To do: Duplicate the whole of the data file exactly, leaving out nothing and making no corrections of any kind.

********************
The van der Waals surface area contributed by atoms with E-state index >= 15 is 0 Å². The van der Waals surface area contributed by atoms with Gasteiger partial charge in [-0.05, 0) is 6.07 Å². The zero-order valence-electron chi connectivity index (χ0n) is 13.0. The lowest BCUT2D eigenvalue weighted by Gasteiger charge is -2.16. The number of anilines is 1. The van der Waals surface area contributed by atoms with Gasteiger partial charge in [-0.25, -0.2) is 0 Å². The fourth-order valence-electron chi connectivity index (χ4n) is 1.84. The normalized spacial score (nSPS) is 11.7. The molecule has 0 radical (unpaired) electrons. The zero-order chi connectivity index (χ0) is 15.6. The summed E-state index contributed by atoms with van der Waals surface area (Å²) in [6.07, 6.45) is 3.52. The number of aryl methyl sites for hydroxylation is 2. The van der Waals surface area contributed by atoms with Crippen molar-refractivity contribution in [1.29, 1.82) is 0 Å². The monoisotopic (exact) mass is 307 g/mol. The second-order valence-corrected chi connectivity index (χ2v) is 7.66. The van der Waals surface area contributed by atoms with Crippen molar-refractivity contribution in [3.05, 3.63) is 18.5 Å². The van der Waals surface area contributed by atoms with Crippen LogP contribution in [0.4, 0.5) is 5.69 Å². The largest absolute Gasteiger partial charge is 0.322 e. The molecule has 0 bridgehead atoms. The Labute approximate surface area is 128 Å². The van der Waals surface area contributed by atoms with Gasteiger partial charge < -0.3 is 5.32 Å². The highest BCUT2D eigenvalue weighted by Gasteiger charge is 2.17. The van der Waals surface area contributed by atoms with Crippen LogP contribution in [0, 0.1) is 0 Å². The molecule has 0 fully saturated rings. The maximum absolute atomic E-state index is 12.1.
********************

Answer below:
The van der Waals surface area contributed by atoms with E-state index >= 15 is 0 Å². The van der Waals surface area contributed by atoms with Gasteiger partial charge in [-0.05, 0) is 6.07 Å². The zero-order valence-electron chi connectivity index (χ0n) is 13.0. The lowest BCUT2D eigenvalue weighted by Gasteiger charge is -2.16. The number of anilines is 1. The van der Waals surface area contributed by atoms with Gasteiger partial charge in [-0.25, -0.2) is 0 Å². The fourth-order valence-electron chi connectivity index (χ4n) is 1.84. The normalized spacial score (nSPS) is 11.7. The molecule has 0 radical (unpaired) electrons. The zero-order chi connectivity index (χ0) is 15.6. The summed E-state index contributed by atoms with van der Waals surface area (Å²) in [6.07, 6.45) is 3.52. The number of aryl methyl sites for hydroxylation is 2. The van der Waals surface area contributed by atoms with Crippen molar-refractivity contribution in [1.29, 1.82) is 0 Å². The monoisotopic (exact) mass is 307 g/mol. The second-order valence-corrected chi connectivity index (χ2v) is 7.66. The van der Waals surface area contributed by atoms with Crippen molar-refractivity contribution in [3.05, 3.63) is 18.5 Å². The van der Waals surface area contributed by atoms with Crippen LogP contribution in [0.4, 0.5) is 5.69 Å². The largest absolute Gasteiger partial charge is 0.322 e. The molecule has 0 bridgehead atoms. The Labute approximate surface area is 128 Å². The van der Waals surface area contributed by atoms with Gasteiger partial charge < -0.3 is 5.32 Å². The highest BCUT2D eigenvalue weighted by Gasteiger charge is 2.17. The van der Waals surface area contributed by atoms with Crippen LogP contribution in [0, 0.1) is 0 Å². The molecule has 0 fully saturated rings. The maximum absolute atomic E-state index is 12.1.